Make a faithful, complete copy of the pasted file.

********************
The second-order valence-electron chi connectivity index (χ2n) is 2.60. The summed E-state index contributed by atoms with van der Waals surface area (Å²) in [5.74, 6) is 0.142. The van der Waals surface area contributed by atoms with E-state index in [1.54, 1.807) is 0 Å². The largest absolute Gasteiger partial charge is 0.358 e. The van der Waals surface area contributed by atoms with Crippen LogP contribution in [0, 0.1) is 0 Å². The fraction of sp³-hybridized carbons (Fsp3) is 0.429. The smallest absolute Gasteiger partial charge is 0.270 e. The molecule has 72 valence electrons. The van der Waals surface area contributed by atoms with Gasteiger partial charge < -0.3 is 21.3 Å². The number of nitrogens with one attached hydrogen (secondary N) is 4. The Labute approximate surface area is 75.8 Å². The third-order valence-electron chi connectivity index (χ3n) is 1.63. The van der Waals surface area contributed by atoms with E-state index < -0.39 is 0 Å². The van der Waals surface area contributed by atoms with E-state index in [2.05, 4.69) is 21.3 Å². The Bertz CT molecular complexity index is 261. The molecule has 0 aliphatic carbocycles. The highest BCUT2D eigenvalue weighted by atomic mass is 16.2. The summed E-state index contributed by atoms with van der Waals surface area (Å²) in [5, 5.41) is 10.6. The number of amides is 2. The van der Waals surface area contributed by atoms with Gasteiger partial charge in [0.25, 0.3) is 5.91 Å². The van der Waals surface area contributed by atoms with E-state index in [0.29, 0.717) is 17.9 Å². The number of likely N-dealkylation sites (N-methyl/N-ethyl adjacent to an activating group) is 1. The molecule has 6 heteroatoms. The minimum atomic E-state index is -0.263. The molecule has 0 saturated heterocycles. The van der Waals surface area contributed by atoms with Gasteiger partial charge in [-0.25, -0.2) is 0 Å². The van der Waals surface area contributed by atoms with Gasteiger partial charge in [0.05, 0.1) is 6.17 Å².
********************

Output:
The second-order valence-electron chi connectivity index (χ2n) is 2.60. The summed E-state index contributed by atoms with van der Waals surface area (Å²) in [5.74, 6) is 0.142. The van der Waals surface area contributed by atoms with E-state index in [1.54, 1.807) is 0 Å². The largest absolute Gasteiger partial charge is 0.358 e. The van der Waals surface area contributed by atoms with Crippen LogP contribution in [0, 0.1) is 0 Å². The fraction of sp³-hybridized carbons (Fsp3) is 0.429. The smallest absolute Gasteiger partial charge is 0.270 e. The molecule has 72 valence electrons. The van der Waals surface area contributed by atoms with Gasteiger partial charge < -0.3 is 21.3 Å². The number of nitrogens with one attached hydrogen (secondary N) is 4. The Labute approximate surface area is 75.8 Å². The third-order valence-electron chi connectivity index (χ3n) is 1.63. The van der Waals surface area contributed by atoms with E-state index < -0.39 is 0 Å². The van der Waals surface area contributed by atoms with E-state index in [2.05, 4.69) is 21.3 Å². The Bertz CT molecular complexity index is 261. The molecule has 0 aliphatic carbocycles. The highest BCUT2D eigenvalue weighted by atomic mass is 16.2. The summed E-state index contributed by atoms with van der Waals surface area (Å²) in [5, 5.41) is 10.6. The number of amides is 2. The van der Waals surface area contributed by atoms with Gasteiger partial charge in [0.25, 0.3) is 5.91 Å². The van der Waals surface area contributed by atoms with E-state index in [0.29, 0.717) is 17.9 Å². The number of likely N-dealkylation sites (N-methyl/N-ethyl adjacent to an activating group) is 1. The molecule has 6 heteroatoms. The minimum atomic E-state index is -0.263. The molecule has 0 saturated heterocycles. The van der Waals surface area contributed by atoms with Gasteiger partial charge in [-0.25, -0.2) is 0 Å². The van der Waals surface area contributed by atoms with Gasteiger partial charge in [0.05, 0.1) is 6.17 Å².